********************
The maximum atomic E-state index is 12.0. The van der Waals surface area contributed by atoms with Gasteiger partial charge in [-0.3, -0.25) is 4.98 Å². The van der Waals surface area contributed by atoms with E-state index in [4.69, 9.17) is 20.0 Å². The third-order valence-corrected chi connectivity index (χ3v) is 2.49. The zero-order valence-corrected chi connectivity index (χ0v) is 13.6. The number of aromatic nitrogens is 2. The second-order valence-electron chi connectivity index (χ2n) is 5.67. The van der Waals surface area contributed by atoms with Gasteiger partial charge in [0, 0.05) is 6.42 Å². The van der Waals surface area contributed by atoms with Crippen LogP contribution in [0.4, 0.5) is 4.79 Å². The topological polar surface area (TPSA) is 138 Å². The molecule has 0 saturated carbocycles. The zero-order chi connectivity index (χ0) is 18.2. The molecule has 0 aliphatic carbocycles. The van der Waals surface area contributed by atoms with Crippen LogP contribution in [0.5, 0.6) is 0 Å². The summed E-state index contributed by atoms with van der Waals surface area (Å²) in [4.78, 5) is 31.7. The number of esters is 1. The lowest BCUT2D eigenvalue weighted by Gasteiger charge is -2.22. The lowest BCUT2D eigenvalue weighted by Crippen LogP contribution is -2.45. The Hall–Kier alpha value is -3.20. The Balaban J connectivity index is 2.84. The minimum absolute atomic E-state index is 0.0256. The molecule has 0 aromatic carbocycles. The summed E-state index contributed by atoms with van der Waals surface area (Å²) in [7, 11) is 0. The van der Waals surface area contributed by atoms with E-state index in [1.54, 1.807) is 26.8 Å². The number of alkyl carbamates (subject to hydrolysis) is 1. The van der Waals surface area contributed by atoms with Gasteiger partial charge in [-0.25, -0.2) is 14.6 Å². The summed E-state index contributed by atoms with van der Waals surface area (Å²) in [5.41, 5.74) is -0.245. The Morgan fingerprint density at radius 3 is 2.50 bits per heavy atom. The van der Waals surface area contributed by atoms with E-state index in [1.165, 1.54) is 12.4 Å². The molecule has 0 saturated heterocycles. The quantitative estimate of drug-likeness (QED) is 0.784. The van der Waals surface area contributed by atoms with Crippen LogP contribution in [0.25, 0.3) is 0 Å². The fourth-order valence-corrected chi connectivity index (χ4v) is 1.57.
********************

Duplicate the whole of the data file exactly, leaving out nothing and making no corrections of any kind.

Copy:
The maximum atomic E-state index is 12.0. The van der Waals surface area contributed by atoms with Gasteiger partial charge in [-0.3, -0.25) is 4.98 Å². The van der Waals surface area contributed by atoms with E-state index in [4.69, 9.17) is 20.0 Å². The third-order valence-corrected chi connectivity index (χ3v) is 2.49. The zero-order valence-corrected chi connectivity index (χ0v) is 13.6. The number of aromatic nitrogens is 2. The second-order valence-electron chi connectivity index (χ2n) is 5.67. The van der Waals surface area contributed by atoms with Gasteiger partial charge in [0, 0.05) is 6.42 Å². The van der Waals surface area contributed by atoms with Crippen LogP contribution in [0.4, 0.5) is 4.79 Å². The topological polar surface area (TPSA) is 138 Å². The molecule has 0 saturated carbocycles. The zero-order chi connectivity index (χ0) is 18.2. The molecule has 0 aliphatic carbocycles. The van der Waals surface area contributed by atoms with Crippen LogP contribution in [0.5, 0.6) is 0 Å². The summed E-state index contributed by atoms with van der Waals surface area (Å²) in [4.78, 5) is 31.7. The number of esters is 1. The lowest BCUT2D eigenvalue weighted by Gasteiger charge is -2.22. The lowest BCUT2D eigenvalue weighted by Crippen LogP contribution is -2.45. The Hall–Kier alpha value is -3.20. The Balaban J connectivity index is 2.84. The minimum absolute atomic E-state index is 0.0256. The molecule has 0 aromatic carbocycles. The summed E-state index contributed by atoms with van der Waals surface area (Å²) in [7, 11) is 0. The van der Waals surface area contributed by atoms with E-state index in [1.54, 1.807) is 26.8 Å². The number of alkyl carbamates (subject to hydrolysis) is 1. The van der Waals surface area contributed by atoms with Gasteiger partial charge in [-0.25, -0.2) is 14.6 Å². The summed E-state index contributed by atoms with van der Waals surface area (Å²) in [5.41, 5.74) is -0.245. The Morgan fingerprint density at radius 3 is 2.50 bits per heavy atom. The van der Waals surface area contributed by atoms with E-state index in [1.165, 1.54) is 12.4 Å². The molecule has 0 saturated heterocycles. The quantitative estimate of drug-likeness (QED) is 0.784. The van der Waals surface area contributed by atoms with Crippen LogP contribution in [0.25, 0.3) is 0 Å². The fourth-order valence-corrected chi connectivity index (χ4v) is 1.57.